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• July 6, 2016

Oxford comma cagefight: best practices for navigating grammar's great debate

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Oxford comma cagefight: best practices for navigating grammar's great debate

Samantha Farquharson
This article was contributed by
Samantha Farquharson

The Oxford comma. This little mark’s history is punctuated by hot debates, strong opinions, and spilled red ink in defense of both sides. Yet style manuals—and clients—still don’t agree. So what’s a copywriter to do?

Let’s enter the ring and settle this once and for all. I’ll take a look at the Oxford haters and the Oxford lovers, then weigh in on best practices for all you copywriters, readers, and grammar nerds out there struggling to decide.

In one corner: the haters

Who they are
The AP Stylebook, American newspapers, my high school English teacher

What they think
Haters say the Oxford comma creates unnecessary clutter on a page. They argue that any ambiguity can be avoided by changing the order of a list, instead of adding punctuation.

Ex: Change My parents, Ayn Rand and Godzilla to Ayn Rand, my parents and Godzilla

They also argue that the Oxford comma can actually add ambiguity in some cases, as in the sentence:
I love my son, Kanye West, and kumquats.

In one reading, this person has a questionable range of interests. In another, this person is Kanye West’s parent. Both options are possible. One is significantly more interesting.

In the other corner: the lovers

Who they are
The Chicago Style Manual, the US Government Printing Office, my other high school English teacher

What they think
Lovers say the Oxford comma is a useful tool that provides clarity in list phrases that would be otherwise ambiguous. Why rearrange a list when you can just throw a comma in there and make everything clearer? They see the Oxford comma as a small mark to make in the name of clearer syntax.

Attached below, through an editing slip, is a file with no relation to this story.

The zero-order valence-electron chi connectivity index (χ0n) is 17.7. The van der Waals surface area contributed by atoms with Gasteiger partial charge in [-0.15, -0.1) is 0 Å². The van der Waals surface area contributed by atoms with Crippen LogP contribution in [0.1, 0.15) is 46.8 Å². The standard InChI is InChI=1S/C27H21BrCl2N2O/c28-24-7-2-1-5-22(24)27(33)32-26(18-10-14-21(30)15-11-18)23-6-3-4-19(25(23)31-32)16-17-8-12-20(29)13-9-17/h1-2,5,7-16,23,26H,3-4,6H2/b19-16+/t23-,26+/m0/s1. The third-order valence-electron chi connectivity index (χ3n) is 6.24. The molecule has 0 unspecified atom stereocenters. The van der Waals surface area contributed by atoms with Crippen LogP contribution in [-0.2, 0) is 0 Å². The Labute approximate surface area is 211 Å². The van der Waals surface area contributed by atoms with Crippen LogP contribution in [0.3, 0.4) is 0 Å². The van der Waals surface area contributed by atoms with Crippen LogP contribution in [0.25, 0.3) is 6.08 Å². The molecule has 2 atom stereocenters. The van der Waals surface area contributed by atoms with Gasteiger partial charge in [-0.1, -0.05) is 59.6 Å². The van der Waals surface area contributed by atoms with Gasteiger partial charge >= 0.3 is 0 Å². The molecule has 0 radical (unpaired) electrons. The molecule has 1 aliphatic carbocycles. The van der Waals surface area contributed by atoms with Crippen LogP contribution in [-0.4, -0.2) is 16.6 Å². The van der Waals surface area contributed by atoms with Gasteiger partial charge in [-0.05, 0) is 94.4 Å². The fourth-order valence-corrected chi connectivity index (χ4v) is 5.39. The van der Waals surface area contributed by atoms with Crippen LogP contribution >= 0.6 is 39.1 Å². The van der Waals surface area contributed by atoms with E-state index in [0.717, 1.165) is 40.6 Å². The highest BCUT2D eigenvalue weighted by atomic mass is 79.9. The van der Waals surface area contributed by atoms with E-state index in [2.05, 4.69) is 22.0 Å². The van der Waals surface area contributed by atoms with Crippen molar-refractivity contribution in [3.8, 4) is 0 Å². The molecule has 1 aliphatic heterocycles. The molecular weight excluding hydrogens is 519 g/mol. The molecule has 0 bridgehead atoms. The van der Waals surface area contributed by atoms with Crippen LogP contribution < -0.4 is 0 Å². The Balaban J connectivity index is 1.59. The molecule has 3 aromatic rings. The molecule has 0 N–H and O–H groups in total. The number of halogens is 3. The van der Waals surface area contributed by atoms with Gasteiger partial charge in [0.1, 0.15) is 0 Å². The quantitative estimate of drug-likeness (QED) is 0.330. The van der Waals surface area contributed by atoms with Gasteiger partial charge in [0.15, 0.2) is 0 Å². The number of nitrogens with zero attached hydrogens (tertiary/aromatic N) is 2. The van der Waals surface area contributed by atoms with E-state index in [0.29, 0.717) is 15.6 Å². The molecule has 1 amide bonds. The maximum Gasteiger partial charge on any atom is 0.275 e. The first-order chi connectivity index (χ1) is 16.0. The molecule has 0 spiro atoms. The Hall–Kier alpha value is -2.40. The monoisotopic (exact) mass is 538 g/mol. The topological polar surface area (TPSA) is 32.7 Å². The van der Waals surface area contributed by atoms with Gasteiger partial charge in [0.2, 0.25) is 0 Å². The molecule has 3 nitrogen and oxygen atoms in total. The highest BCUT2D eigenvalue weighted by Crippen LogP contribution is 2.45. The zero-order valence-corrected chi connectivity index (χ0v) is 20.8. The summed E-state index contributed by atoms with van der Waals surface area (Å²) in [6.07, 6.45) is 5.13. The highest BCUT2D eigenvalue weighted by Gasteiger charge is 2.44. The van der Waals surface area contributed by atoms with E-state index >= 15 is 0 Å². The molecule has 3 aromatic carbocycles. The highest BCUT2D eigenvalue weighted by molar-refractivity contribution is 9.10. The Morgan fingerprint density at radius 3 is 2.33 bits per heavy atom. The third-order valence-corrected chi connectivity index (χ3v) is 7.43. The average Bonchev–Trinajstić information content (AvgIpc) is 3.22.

So, who wins?

Well, no one. Authorities on both sides of the comma debate have compelling arguments, and there isn’t technically a “winner.” Most grammarians will deem the Oxford comma as optional, but when you have to make a call:

  1. Stick to the style guide. Priority number one is staying true to brand. Does your agency, client, or company adhere to one style guide over another? Refer to your established standards to guide your comma decision.
  2. Stay consistent. Whether you decide to comma or not to comma, make sure you do so throughout the entire piece, deck, or campaign. Because comma haters and lovers agree: consistency is key.
  3. Given the choice, let the Oxford comma into your heart. Okay, comma haters, before you grab your pitchforks, hear me out. I’m not saying that using the Oxford comma is the only option. I’m saying that in mostcases, it’s a harmless additional mark that avoids extra work and eliminates confusion. It’s like a grammatical safety blanket.

And, to address the comma-induced ambiguity argument, let’s return to the sentence:
I love my son, Kanye West, and kumquats.

I get it. Is Kanye West your son? Is he not? The world must know. But let me suggest, for these cases, using the highly-underrated semicolon. Semicolons are normally used to separate independent clauses, but they can also be used to separate items in a list that contain internal punctuation to avoid ambiguity.

I love my son, Kanye West; and kumquats.

Boom. Semicolons and Oxford commas, living together in harmony.

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